Solar panels are a great way to produce clean energy at home! | Photo courtesy of Stefano Paltera, U.S. Department of Energy.
My brother just bought a farm. Well, not so much a farm as 40 glorious acres of potential just outside of Winter Park, Colorado. Now that the land is purchased, you'd think it would be easy enough to start working away, but lots of questions arise when you're building a home and starting from scratch. One thing they know for sure is their desire to build a zero-energy facility. This means that the greenhouse, stables, and home will produce as much energy as they use.
In sunny Colorado, one top clean energy producer will be a solar electric system they plan to install. And, of course, being the sister I am, I was happy to help them research the process. Fortunately, Energy Saver has tons of information about installing and using solar energy at home.
First, it is important to understand how solar energy is harnessed. Photovoltaic (PV) cells, or solar cells, come in many different shapes and sizes and are made of electricity-producing materials. When sunlight shines on a PV cell, the absorbed light generates electricity. Because PV technologies use both direct and scattered sunlight to create electricity, the solar resource across the United States is ample for home solar electric systems. The Energy 101: Solar PV video does a great job of explaining how a PV system can generate clean, cost-effective power anywhere the sun shines.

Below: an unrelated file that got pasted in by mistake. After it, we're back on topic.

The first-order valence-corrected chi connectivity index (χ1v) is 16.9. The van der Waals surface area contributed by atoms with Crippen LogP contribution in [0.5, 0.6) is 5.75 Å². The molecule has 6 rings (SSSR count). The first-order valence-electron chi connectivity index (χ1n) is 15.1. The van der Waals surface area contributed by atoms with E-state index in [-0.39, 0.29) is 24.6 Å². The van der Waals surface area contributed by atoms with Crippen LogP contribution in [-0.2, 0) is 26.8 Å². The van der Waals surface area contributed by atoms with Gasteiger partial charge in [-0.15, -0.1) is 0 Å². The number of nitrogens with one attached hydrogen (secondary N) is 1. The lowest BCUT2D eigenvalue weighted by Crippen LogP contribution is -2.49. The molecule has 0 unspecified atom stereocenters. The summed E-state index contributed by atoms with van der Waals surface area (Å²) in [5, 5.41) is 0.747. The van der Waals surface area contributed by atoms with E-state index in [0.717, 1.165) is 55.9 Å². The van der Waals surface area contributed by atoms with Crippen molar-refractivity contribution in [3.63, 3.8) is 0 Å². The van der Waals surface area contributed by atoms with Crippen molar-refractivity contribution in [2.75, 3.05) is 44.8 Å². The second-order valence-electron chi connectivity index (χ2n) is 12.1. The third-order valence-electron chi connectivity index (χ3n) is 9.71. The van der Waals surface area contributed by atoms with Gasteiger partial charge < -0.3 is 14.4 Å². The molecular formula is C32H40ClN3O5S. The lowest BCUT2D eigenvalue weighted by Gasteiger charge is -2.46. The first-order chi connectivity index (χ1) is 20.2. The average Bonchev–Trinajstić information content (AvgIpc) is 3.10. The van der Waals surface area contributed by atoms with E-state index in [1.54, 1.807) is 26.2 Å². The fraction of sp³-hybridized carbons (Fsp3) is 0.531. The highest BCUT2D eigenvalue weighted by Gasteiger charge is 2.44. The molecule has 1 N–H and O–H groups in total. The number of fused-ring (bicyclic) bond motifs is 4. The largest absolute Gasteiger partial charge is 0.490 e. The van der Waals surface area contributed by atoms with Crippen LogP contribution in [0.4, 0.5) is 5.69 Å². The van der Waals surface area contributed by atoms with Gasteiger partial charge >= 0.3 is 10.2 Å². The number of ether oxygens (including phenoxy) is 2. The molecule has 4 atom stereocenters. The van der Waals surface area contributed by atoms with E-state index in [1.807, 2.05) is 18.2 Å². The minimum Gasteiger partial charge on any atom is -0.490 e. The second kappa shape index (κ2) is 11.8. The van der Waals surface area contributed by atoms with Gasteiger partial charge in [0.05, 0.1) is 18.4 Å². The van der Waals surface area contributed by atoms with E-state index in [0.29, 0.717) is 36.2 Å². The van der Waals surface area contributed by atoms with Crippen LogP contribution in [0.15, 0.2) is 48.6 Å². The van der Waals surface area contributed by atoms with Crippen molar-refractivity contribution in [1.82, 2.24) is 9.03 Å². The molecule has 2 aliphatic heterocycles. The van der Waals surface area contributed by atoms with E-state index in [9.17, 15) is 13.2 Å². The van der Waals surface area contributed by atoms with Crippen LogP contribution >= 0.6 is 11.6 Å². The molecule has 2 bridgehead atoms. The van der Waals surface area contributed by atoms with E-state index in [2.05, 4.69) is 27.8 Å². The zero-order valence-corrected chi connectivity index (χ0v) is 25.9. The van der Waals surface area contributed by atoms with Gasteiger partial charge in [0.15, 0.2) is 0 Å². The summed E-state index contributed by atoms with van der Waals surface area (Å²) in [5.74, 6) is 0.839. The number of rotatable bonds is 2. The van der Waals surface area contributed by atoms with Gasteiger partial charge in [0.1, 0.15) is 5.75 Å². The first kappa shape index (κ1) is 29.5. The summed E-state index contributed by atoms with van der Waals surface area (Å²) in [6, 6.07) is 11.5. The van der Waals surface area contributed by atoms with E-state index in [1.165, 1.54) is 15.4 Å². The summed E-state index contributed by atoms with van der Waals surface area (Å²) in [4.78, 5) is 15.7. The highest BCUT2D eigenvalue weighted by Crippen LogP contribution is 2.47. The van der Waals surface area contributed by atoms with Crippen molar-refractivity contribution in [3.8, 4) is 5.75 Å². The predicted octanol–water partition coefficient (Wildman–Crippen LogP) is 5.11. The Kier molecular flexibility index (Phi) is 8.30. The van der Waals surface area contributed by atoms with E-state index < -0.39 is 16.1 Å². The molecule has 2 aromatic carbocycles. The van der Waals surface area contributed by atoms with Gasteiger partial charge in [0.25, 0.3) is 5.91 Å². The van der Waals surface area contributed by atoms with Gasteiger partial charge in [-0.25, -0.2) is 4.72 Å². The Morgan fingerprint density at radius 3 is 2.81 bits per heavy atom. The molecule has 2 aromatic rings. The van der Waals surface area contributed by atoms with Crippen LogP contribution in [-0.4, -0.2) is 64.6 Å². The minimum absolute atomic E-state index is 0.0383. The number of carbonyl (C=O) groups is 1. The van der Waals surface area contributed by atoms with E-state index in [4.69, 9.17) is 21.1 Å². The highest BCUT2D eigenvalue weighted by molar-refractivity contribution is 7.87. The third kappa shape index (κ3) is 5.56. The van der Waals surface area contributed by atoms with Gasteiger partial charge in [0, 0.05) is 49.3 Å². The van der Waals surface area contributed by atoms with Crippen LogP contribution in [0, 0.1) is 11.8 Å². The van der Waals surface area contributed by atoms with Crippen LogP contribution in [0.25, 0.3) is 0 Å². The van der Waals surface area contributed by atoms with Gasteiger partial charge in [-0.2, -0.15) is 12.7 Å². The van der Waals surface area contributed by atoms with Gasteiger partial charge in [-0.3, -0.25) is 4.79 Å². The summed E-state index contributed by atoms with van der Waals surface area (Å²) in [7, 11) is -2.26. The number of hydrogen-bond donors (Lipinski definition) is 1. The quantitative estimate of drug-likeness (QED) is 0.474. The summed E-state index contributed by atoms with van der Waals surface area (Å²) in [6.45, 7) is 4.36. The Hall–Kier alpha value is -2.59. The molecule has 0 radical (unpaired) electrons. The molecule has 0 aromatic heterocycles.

There are a variety of ways solar energy can be harnessed at home.
Thin film solar cells use layers of semiconductor materials only a few micrometers thick. This means that solar cells can also double as:
- Rooftop or solar shingles
- Roof tiles
- Building facades
- Glazing for skylights or atria.
Some benefits of solar shingles are attractively integrated into homes, serve a dual purpose, and are durabile. However, there are some current issues with commercial availability and they are more costly than standard home solar electric systems.
Solar Electric Modules and Solar Arrays
To produce enough power, PV or solar cells are interconnected to form panels or modules. These PV modules range in output from 10-300 watts. For more power, several modules can be installed to form a PV array. For home solar electric systems, the most common array design uses flat-plate PV modules or panels. These panels can either be fixed in place or allowed to track the movement of the sun.
Fixed arrays are suitable for many locations—including residential roofs—and do not need extra equipment or moving parts. They are also lightweight and less expensive, but because they are fixed in place, the angle is typically less than optimal and less energy per unit area is collected compared with a tracking array.
Understanding how solar power works is the first step in utilizing solar energy at home. This month, we will have several blogs dedicated to solar energy at home. These topics include passive solar energy, planning and installing a solar electric system, the financial benefits of solar energy, and daylighting, just to name a few!
If there are any topics you'd like to hear about, click on the "tell us" box on the top of the page or use #EnergySaverSolar on social media, and we will try to incorporate your questions in to future blogs!